-Doug


[fix typo. 11Aug14  -Doug]
« Last Edit: 11 Aug 2014 at 12:11 by Doug »

Offline cardan

  • Master Member
  • ****
  • Join Date: Jul 2007
  • Posts: 772
  • Location: Adelaide, South Australia
    • Leon's Vintage Motorcycle Page
Re: 1932 TT Douglas
« Reply #5 on: 11 Aug 2014 at 11:36 »
Here's the description of the 1932 TT Douglas from The Motor Cycle in May 1932:

"LAST week the first of the T.T. Douglases was to be seen down at Brooklands. C. T. Atkins, the well-known Douglas exponent, who is largely responsible for the "upbringing " of this model, was putting it through its paces over the half-mile for the first time.

"ALTHOUGH, at first glance, the Douglas resembles the standard 494 c.c. production model, in actual fact it is entirely different. The cooling area of the barrels and cylinder heads has been considerably increased, even down to the extent of finning the rocker standards, which are cast en bloc with the heads. The 14 mm sparking plugs are centrally disposed between the rocker standards, while the inlet ports lead up from the two carburetters at an angle of 20 degrees to the horizontal. The well-known Douglas air-balancing chamber is, of course, incorporated.

"DRY-SUMP lubrication is employed, a large finned aluminium sump being bolted to the bottom of the crank case. A departure from the normal Douglas practice is the fitting of a Sturmey Archer four-speed gear box, the pedal for the positive foot gear change being neatly mounted at the bottom of the air-balancing chamber. With this gear box the final chain transmission is on the near side, where a large chain sprocket is mounted on the drum of an extremely powerful 9in. brake, heavily ribbed, and well protected from wet.

"THE whole engine unit is mounted in a particularly rigid duplex-cradle frame, fitted with a steering head much larger and longer than has hitherto been favoured by the Douglas people. Special Druid forks are used in conjunction with a heavy type and business-like Enfield front brake and hub assembly. The brakes are interconnected and operated by a near-side pedal. Finally, a large, sloping two-section built-up tank, holding four gallons of fuel, is mounted on the lower tank rail.

"A MEMBER of The Motor Cycle staff who was allowed a short trial trip found that the machine possessed immense power and terrific acceleration from low speeds. The gear ratios were very close together, and it was most difficult to appreciate the difference between top and third gears. But the outstanding feature was undoubtedly the steering over a bumpy road. The machine was rock-steady, and gave the impression that it was absolutely light in weight, so easily did it handle. The brakes were superb, being both light and extremely powerful in operation."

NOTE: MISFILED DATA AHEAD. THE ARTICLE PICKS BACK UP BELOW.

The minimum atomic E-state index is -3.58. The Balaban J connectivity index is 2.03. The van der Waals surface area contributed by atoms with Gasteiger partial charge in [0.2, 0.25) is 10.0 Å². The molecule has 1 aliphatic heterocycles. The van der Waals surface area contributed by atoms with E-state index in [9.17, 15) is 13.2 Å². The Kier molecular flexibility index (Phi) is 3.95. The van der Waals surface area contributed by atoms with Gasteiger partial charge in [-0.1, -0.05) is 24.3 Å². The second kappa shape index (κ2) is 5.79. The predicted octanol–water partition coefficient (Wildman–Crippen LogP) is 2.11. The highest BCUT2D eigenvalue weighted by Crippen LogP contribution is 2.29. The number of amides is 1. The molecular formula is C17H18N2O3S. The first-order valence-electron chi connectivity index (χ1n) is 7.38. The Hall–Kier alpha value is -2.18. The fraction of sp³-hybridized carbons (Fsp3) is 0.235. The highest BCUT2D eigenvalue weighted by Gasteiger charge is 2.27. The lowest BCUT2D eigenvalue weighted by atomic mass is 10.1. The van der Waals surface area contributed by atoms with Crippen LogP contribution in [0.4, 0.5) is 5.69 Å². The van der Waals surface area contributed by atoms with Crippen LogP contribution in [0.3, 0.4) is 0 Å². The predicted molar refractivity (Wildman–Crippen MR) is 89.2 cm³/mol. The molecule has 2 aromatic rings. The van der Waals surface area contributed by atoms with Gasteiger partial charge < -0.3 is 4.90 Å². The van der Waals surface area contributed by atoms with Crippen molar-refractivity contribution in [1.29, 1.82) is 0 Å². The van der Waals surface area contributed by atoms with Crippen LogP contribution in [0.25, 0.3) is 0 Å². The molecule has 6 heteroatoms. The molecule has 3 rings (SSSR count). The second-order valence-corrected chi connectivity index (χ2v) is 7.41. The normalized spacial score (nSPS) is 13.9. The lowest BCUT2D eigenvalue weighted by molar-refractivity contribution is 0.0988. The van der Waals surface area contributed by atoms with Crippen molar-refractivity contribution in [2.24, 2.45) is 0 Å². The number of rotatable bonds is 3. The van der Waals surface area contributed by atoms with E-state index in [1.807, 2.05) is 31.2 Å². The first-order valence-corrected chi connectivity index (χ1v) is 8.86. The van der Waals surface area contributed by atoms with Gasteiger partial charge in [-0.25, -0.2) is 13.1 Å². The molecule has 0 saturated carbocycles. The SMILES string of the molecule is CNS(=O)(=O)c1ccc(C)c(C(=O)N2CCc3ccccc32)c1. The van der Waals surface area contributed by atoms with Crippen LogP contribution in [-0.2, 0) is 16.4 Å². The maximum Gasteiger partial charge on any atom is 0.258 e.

A couple of comments. Re the front fork, it looks much more Webb than Druid to me. Until about 1930 Druid were still using twin side springs on some of their forks, but the "go faster" model was the ES (enclosed spring) that looked a bit like the Webb but had an enclosed central spring. Of course the fork could have been changed between testing at Brooklands and racing in the IOM a month later. Re the cooling fins: those cylinder look like OB items to me (OK, the fin shape is OB), and at least some TT heads from about 1926-7 on had finned rocker standards.

Leon

Offline oil baron

  • Full Member
  • **
  • Join Date: May 2011
  • Posts: 66
  • Location: Motueka, New Zealand
Re: 1932 TT Douglas
« Reply #6 on: 11 Aug 2014 at 20:59 »
Hi Leon

I suspect that in the photo you published it also had an Enfield rear hub as well, if you compare the position of the rear brake actuating lever with the photo of the 750cc outfit which uses the 9'' Douglas brake.  On that machine the brake actuating lever operates through the brake anchor point in normal Douglas fashion, whereas the TT machine has a separate actuating arm, and the brake diameter certainly looks smaller than 9",  Interesting!
Keep up the good work

SteveL

Steve L

Offline cardan

  • Master Member
  • ****
  • Join Date: Jul 2007
  • Posts: 772
  • Location: Adelaide, South Australia
    • Leon's Vintage Motorcycle Page
Re: 1932 TT Douglas
« Reply #7 on: 11 Aug 2014 at 23:32 »

Hi Steve,

Yes the rear brake on the 1932 TT bike doesn't look like the Douglas "TT" item (9" brake drum with bolt-on sprocket, usually on the off side of the machine), so given the parlous state of Douglas in the early 1930s it is likely to be a bought-in item. Since the fornt brake is named as Enfield in the Motor Cycle article, the rear could well be Enfield as well.

The restored sidecar works racer is an interesting machine, but keep in mind it is "restored". If you read the Bonham's description carefully, it doesn't promise exact originality anywhere, so there is some scope for fitting parts that are in keeping with a racing Douglas of the period. The problem of reproduction racers has been a huge problem with sorting out the (genuine) 1932 Works Rudge. I've given up looking at photos of restored machines, because most seem to be relatively modern recreations.

Cheers

Leon

 

motorcycle